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Twenty-something girls v. thirty-something Sex And The City women: paving the way for ‘post? feminism’?

Citation

Nash, MB and Grant, R, Twenty-something girls v. thirty-something Sex And The City women: paving the way for post? feminism'?, Feminist Media Studies, 15, (6) pp. 976-991. ISSN 1471-5902 (2015) [Refereed Article]

Copyright Statement

Copyright 2015 Taylor & Francis

DOI: doi:10.1080/14680777.2015.1050596

Abstract

Lena Dunham’s cable television series Girls is a candid and comical look at the lives of four young women living in Brooklyn, New York. Following in the footsteps of the earlier post-feminist, womancentred television series, Sex and the City (SATC), Girls explores numerous feminist themes centring on an exploration of what it is like to be a young white woman in contemporary US society. Yet what kind of post-feminist narrative is being constructed in Girls? How is post-feminism deployed in the show? In a comparative analysis of Girls (Seasons 1–2) and SATC (Seasons 1–6), we argue that although both shows certainly exemplify post-feminist culture, they are inflected differently in relation to the representation of sexualities, reproductive "choice," and feminine embodiment. Compared to SATC, we argue that Girls represents a novel approach to representing young US women’s lives on television, re-articulating and re-mobilising existing conceptualisations of postfeminism. To conclude, we propose that the term "post? feminism" may be used to describe Dunham’s version of post-feminism for a millennial generation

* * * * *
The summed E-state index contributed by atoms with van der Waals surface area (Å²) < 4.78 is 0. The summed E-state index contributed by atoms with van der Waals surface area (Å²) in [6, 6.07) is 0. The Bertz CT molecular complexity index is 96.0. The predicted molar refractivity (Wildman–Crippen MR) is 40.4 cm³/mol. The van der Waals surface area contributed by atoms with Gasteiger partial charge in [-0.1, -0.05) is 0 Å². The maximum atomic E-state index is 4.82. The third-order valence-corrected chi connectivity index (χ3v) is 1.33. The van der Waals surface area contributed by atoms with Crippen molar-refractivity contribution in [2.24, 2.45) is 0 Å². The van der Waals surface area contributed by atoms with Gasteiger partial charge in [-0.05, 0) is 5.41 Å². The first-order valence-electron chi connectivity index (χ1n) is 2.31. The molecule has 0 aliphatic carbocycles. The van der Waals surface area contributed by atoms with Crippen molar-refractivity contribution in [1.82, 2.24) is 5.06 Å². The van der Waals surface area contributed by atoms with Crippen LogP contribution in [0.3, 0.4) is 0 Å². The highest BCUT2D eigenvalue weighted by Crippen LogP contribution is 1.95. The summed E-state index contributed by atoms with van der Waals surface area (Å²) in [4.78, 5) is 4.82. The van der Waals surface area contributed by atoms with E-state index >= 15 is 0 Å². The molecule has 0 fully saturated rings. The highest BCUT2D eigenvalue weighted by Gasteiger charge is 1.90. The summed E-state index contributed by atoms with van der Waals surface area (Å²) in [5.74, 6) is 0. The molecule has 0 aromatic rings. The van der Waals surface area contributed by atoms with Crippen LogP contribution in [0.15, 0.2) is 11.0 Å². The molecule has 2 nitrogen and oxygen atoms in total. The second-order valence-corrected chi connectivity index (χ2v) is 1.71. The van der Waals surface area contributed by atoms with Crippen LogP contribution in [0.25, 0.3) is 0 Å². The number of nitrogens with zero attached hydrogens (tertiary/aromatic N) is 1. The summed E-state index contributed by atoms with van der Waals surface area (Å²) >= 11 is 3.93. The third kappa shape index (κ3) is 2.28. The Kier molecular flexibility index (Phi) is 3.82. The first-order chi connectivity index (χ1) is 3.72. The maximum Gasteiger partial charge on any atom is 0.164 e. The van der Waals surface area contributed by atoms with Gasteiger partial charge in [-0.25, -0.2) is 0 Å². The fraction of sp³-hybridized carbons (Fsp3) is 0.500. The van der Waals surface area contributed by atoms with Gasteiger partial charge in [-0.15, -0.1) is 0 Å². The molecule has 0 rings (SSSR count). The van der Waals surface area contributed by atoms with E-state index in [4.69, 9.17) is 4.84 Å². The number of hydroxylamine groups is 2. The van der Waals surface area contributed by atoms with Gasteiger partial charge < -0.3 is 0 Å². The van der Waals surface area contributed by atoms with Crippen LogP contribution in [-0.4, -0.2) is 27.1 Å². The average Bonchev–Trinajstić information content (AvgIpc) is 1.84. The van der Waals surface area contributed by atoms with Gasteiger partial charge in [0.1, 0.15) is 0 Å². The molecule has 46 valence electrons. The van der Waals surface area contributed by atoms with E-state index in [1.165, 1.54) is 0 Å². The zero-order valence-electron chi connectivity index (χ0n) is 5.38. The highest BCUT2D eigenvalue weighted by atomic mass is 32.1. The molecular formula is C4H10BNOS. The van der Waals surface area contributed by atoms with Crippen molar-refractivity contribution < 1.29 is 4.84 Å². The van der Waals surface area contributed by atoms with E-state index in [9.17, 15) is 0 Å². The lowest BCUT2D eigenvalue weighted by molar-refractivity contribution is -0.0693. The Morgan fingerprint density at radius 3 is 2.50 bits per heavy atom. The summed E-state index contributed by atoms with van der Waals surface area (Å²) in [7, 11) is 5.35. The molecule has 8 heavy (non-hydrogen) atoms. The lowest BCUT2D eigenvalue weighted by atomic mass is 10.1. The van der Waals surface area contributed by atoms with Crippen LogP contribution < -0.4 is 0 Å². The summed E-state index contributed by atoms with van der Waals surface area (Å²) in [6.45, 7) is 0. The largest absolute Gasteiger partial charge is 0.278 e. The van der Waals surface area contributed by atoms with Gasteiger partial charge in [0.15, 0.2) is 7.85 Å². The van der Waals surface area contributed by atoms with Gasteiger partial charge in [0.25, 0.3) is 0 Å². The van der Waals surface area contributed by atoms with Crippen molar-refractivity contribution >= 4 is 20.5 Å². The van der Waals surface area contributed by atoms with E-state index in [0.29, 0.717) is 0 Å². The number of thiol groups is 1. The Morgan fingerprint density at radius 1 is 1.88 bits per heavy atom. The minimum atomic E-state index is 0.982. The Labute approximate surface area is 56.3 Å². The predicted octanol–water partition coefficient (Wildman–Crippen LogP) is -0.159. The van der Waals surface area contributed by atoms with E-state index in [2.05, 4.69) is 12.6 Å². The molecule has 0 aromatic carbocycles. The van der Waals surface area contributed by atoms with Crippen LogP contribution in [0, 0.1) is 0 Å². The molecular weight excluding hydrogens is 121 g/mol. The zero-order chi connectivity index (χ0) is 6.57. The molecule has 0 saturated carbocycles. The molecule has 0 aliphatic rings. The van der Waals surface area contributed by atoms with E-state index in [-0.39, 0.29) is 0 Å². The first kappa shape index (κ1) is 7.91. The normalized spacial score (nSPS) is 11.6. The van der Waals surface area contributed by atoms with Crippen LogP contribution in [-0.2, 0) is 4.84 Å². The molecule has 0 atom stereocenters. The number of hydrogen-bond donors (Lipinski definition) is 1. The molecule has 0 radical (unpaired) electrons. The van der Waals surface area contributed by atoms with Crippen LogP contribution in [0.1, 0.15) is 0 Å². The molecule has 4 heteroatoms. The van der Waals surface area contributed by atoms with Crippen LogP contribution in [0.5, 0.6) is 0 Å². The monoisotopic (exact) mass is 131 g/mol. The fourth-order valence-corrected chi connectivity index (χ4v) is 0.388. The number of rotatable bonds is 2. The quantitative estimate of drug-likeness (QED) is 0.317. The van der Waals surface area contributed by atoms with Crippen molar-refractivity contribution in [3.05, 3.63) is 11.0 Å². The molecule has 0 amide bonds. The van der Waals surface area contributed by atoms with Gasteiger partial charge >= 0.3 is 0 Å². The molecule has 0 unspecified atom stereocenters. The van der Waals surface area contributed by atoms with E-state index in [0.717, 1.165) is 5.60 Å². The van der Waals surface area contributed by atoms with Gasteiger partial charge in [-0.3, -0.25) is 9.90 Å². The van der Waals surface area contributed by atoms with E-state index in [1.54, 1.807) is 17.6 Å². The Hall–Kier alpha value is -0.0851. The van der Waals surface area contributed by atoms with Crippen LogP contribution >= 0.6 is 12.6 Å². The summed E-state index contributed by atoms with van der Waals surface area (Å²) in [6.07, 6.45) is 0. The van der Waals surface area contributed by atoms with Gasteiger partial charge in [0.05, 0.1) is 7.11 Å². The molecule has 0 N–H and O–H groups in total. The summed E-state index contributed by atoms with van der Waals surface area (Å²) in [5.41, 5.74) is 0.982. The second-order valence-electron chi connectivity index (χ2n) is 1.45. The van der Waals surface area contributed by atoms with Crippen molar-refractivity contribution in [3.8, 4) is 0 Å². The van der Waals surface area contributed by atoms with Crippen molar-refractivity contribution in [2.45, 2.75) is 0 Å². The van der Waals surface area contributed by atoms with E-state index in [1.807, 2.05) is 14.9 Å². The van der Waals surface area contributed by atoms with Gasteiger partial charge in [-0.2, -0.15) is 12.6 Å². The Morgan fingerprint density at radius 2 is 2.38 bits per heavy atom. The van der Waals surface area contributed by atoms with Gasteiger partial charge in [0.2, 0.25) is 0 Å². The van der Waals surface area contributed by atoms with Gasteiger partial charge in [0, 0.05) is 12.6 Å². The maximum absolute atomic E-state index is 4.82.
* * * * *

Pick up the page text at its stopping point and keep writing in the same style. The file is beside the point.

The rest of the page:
Item Details

Item Type:Refereed Article
Keywords:femininity; gender; popular culture; post-feminism; television
Research Division:Studies in Human Society
Research Group:Sociology
Research Field:Social Change
Objective Division:Expanding Knowledge
Objective Group:Expanding Knowledge
Objective Field:Expanding Knowledge through Studies of Human Society
Author:Nash, MB (Dr Meredith Nash)
Author:Grant, R (Miss Ruby Grant)
ID Code:101753
Year Published:2015
Web of Science® Times Cited:5
Deposited By:Social Sciences
Deposited On:2015-07-06
Last Modified:2016-10-03
Downloads:0

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